Astonishing, surprising, outstanding, unfathomable: These are just a few of the adjectives that could describe Rafael Nadal's 2013 season, and each is a technically accurate characterization of what Nadal has accomplished over the last seven months. But there are few terms available that effectively capture the sheer destruction he's been unleashing on the ATP tour this summer. We need a new one -- perhaps "vamosaaahhh," the sound I imagine Nadal's inner monologue plays every time he hits one of those "has-to-be-seen-to-be-believed" forehands that scream up the line before dipping into court with almost enough topspin to alter the earth's axis.
As the ATP's greats move into the last Grand Slam of the year -- the U.S. Open, which begins today in Flushing Meadows, New York -- the man from Mallorca may be the odds-on favorite, but he's not the only contender. Let's not forget about defending champion Andy Murray, who's playing the best tennis of his life; world No. 1 Novak Djokovic, the most consistent hard court tennis player of the past three seasons; and the rejuvenated Juan Martin Del Potro -- among others. Below, an assessment of the game's top players (and most dangerous upstarts) and their chances of winning tennis's most raucous major.
Rafael Nadal: The Favorite
Things weren't supposed to unfold this way for Nadal in 2013. When he withdrew from the Australian Open in January, it was easy to foresee a future in which his days as a consequential all-court player were over. A balky knee seemed destined to transform the King of Clay to a clay-court specialist, still dominant on his beloved red dirt but too physically damaged to challenge top players on other surfaces. Media narratives shifted to the budding rivalry between Andy Murray and Novak Djokovic, confident Nadal would only retain relevance during the spring clay-court circuit.
Perhaps these preconceptions upset Nadal -- you win two Grand Slams and a gold medal on hard courts, yet all of a sudden people are pegging you as unable to compete on that surface? Since rejoining the ATP, Nadal has confounded expectations. He owns a 15-0 record on hard courts this season, including two wins over Roger Federer and one over Djokovic. These days, Nadal swings at the tennis ball with such ferocity one wonders if every backhand passing shot is an opportunity to unleash the pent up anger that comes with constantly being told you're past your prime at 27 years of age.
But what if the opposite is true? What if Nadal is on the verge of a new prime rather than at the tail end of the career we thought had already peaked? Tennis fans have long expected the Nadal's physical style to prematurely end his career, but in our golden age of sports-injury recovery, when Adrian Peterson can rush for 2,000 yards one season after reconstructive knee surgery, it's not unreasonable to consider the possibility that Nadal has beaten his knee troubles. Perhaps he and Uncle Toni have finally found the right balance of play and rest, of aggression and defense. Always a problem solver on the court, with a gift for making subtle yet devastating in-match adjustments, Nadal may have used that mental acuity to solve the one problem that's hampered him since 2009.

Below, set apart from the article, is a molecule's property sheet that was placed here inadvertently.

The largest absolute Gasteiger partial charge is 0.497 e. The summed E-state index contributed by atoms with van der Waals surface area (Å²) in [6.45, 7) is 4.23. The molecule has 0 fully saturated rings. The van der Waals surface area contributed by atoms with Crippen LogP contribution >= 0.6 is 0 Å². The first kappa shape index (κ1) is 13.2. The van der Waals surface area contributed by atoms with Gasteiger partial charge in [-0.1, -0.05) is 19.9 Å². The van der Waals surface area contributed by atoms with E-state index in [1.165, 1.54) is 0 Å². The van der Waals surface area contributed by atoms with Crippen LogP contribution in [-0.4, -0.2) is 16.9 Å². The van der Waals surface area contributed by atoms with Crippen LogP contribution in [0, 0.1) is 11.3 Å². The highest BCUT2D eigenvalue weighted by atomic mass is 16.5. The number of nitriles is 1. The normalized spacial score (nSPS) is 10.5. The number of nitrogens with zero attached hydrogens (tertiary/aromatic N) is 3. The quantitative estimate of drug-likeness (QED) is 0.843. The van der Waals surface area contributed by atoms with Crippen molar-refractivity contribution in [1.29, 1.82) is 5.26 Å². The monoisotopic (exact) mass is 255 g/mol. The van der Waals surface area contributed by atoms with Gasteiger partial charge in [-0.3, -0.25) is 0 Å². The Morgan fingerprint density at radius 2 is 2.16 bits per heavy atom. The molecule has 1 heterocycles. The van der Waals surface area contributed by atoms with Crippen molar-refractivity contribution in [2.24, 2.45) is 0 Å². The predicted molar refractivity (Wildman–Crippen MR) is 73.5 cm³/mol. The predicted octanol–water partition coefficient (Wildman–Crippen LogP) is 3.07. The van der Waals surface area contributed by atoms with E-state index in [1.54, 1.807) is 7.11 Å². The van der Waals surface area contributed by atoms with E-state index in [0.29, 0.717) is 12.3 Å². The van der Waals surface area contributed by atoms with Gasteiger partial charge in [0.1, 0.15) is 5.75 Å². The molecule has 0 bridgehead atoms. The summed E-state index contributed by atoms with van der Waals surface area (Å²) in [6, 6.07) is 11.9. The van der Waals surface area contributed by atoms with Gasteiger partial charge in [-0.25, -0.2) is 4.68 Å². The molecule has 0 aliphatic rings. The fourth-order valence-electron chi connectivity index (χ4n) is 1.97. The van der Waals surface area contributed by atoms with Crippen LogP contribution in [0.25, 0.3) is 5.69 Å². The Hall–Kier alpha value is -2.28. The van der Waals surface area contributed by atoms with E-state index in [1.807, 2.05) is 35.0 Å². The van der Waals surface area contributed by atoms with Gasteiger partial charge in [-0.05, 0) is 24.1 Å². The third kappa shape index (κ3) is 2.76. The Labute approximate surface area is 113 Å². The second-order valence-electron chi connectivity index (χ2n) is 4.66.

In his younger years, Nadal ran around the court in a constant frenzy, never bothering to downshift from fifth gear. The Nadal who emerged on the tour this summer was much more measured, wisely alternating between a grinding defensive style and quicker, more aggressive play. At both Montreal and Cincinnati, Nadal surprised spectators by taking the court without the usual preventive wrapping under his left knee. And without exhibiting any signs of soreness at either of those tournaments, he accomplished a career first: Two hard-court championships in consecutive weeks. That doesn't sound like a player in the autumn of his career.
It will take a heroic effort to keep Nadal from winning his second U.S. Open title.
Given Nadal's recent stellar play, it would be illogical to call anyone else the favorite at the U.S. Open. His chances of winning the tournament look even better considering the two players most likely to provide the stiffest challenge are in the other half of the draw and will therefore have to endure another one of their characteristic slugfests before even getting a crack at him. And if Nadal wins this tournament for just the second time in his career, what's stopping him from regaining the No. 1 ranking or accomplishing more career firsts, like a victory at the ATP World Finals?
Where Nadal is in terms of the stages of his career and how many Grand Slam championships titles he can potentially win is impossible to know. What is known is that right now he's the best tennis player in the world, and it will take a heroic effort from one of the following players to wrest the championship away from him.
Andy Murray: The Defending Champ
In a more just world, we might be focusing more of our attention on Murray, the player who last hoisted a trophy at Arthur Ashe stadium.
Murray's been the most consistent player over the past two seasons, making the finals of the last four majors in which he's competed, as well as the Olympics. Detractors looking for reasons to marginalize Murray's chances could point to lackluster results in Montreal and Cincinnati as cause for concern. But that line of thinking doesn't quite hold up when you consider that last year Murray performed just as terribly in those events and then proceeded to win the first Grand Slam of his career.